Adenomyosis: Causes and treatment
Adenomyosis (ad-uh-no-my-O-sis) happens when the endometrial tissue that typically borders the uterus develops into the muscular wall of the uterus. During each menstrual cycle, the misplaced tissue continues to function normally, thickening, breaking down and bleeding. An enlarged uterus and painful, heavy periods are possible outcomes.
The aetiology of adenomyosis is unknown, however, the illness normally disappears following menopause. Hormonal therapies can assist ladies who are suffering from severe adenomyosis pain. Adenomyosis is cured by removing the uterus (hysterectomy).
What is the cause of adenomyosis?
Researchers are baffled as to why some people get adenomyosis and what causes it. However, other evidence shows that adenomyosis may be caused by hormones, genetics, or inflammation/trauma. Adenomyosis is more frequent in women and adults AFAB between the ages of 40 and 50:
- Have had at least one child.
- Have undergone previous uterine procedures, such as fibroid removal or dilation and curettage? (D&C).
- Endometriosis is present.
- However, clinicians are increasingly identifying adenomyosis in adults in their 30s who have irregular vaginal bleeding or painful periods.
What symptoms indicate adenomyosis?
One in every three patients with adenomyosis has no indications or symptoms. Some persons have the following symptoms:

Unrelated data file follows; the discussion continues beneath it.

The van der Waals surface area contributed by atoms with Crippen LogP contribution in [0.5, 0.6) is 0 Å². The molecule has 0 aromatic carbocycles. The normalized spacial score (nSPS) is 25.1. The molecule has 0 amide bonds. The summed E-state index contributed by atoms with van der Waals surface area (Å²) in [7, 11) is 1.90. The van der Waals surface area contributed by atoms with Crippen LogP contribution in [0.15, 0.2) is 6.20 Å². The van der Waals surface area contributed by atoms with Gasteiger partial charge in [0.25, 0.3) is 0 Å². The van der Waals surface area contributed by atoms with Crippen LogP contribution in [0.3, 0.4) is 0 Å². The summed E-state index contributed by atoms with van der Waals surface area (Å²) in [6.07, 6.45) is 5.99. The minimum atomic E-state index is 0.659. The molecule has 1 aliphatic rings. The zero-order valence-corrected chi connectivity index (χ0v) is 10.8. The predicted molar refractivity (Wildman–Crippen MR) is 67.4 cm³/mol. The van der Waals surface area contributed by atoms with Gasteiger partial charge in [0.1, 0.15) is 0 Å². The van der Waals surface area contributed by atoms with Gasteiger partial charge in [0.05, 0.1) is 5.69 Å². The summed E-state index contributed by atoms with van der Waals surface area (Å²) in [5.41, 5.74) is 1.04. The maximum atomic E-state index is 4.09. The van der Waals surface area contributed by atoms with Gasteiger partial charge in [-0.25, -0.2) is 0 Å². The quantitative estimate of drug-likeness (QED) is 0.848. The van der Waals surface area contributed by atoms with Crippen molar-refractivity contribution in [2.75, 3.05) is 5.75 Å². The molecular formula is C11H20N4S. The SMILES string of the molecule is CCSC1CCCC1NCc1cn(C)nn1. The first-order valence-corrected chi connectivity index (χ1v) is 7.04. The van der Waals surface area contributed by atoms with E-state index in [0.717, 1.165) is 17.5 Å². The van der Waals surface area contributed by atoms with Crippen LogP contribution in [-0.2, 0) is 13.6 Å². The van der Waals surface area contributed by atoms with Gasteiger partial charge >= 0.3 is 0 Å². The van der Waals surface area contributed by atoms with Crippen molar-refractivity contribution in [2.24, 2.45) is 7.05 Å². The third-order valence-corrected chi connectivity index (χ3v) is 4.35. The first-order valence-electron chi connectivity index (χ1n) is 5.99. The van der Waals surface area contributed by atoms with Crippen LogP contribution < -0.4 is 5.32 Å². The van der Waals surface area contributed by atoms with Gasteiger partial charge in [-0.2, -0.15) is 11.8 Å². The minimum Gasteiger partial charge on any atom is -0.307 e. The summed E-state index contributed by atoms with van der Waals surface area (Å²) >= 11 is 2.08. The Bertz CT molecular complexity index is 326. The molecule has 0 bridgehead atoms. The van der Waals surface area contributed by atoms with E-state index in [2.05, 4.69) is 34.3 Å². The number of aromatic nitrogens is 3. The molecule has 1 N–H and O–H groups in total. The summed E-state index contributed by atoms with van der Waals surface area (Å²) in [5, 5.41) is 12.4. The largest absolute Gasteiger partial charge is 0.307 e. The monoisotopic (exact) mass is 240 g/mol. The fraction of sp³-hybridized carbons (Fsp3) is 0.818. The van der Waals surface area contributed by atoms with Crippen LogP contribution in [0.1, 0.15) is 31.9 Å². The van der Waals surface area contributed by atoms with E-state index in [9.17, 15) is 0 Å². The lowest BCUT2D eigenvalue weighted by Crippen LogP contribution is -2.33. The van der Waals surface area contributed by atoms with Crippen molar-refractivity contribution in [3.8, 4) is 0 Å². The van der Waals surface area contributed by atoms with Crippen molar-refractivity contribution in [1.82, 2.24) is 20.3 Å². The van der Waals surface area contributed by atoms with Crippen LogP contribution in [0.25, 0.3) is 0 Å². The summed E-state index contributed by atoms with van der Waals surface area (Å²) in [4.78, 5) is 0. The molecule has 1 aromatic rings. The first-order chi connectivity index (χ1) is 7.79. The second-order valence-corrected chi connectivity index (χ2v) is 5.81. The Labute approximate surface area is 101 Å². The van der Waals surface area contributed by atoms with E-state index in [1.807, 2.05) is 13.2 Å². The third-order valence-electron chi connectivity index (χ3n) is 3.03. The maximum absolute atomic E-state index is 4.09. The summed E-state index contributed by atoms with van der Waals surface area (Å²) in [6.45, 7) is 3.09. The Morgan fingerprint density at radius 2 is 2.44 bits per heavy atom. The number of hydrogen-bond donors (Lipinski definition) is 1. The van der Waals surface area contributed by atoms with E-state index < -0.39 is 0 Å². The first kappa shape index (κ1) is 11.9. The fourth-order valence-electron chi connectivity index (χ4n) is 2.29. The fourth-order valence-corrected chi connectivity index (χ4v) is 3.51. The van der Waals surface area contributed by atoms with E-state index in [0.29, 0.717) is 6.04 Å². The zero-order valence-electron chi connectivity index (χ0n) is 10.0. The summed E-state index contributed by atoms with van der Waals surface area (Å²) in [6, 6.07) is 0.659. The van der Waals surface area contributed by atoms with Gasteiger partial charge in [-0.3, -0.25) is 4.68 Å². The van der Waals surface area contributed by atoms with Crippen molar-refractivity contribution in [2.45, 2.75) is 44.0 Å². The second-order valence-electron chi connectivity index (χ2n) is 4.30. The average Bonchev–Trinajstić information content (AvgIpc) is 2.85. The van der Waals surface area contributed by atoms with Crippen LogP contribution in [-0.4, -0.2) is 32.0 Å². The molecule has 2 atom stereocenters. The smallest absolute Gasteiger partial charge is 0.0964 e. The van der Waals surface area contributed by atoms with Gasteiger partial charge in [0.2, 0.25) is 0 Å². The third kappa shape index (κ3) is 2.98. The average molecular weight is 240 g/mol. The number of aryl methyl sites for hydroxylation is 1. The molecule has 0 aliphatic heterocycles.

- Menstrual pains that are excruciating (dysmenorrhea).
- Heavy menstrual flow (menorrhagia).
- Menstruation is abnormal.
- Pelvic discomfort accompanied by severe cramps.
- Intercourse that hurts (dyspareunia).
- Uterus enlargement.
- Bloating or abdominal fullness (adenomyosis belly)
What exactly is the distinction between adenomyosis and endometriosis?
There are similarities and distinctions between adenomyosis and endometriosis. Adenomyosis occurs when cells lining the uterus develop into the uterine muscle. Endometriosis causes these cells to proliferate outside of the uterus, occasionally on the ovaries and fallopian tubes.
These two illnesses are equally common, while endometriosis is more common in women in their 30s and 40sTrusted Source, whereas adenomyosis is more common in women aged 40-50 years. Endometriosis and adenomyosis can coexist in the same person. Both illnesses’ symptoms should fade following menopause.
How is adenomyosis identified?
Adenomyosis is frequently suspected by healthcare professionals based on your symptoms and one or more of the following tests:
- Pelvic exam: Your physician may detect that your uterus has grown bigger, softer, or is unpleasant to the touch during a pelvic check.
- Transvaginal ultrasounds employ sound waves to create pictures of your pelvic organs. These pictures may occasionally indicate uterine wall thickening.
- Magnetic resonance imaging (MRI) scans can reveal uterine growth and thickness in specific parts of your uterus.
- A biopsy may be used by your doctor to rule out more severe disorders. Your physician extracts tissue and analyses it for symptoms of more serious disorders during a biopsy.
When should you consult a doctor?
A person who is not attempting to conceive or who is not having any symptoms may not need therapy. Anyone who believes they have adenomyosis should consult their doctor.
It is critical that a person consults with their doctor if they are having heavy periods or significant uterine cramps. These symptoms may indicate additional serious diseases; thus, it is critical that the doctor does an assessment to discover the reason.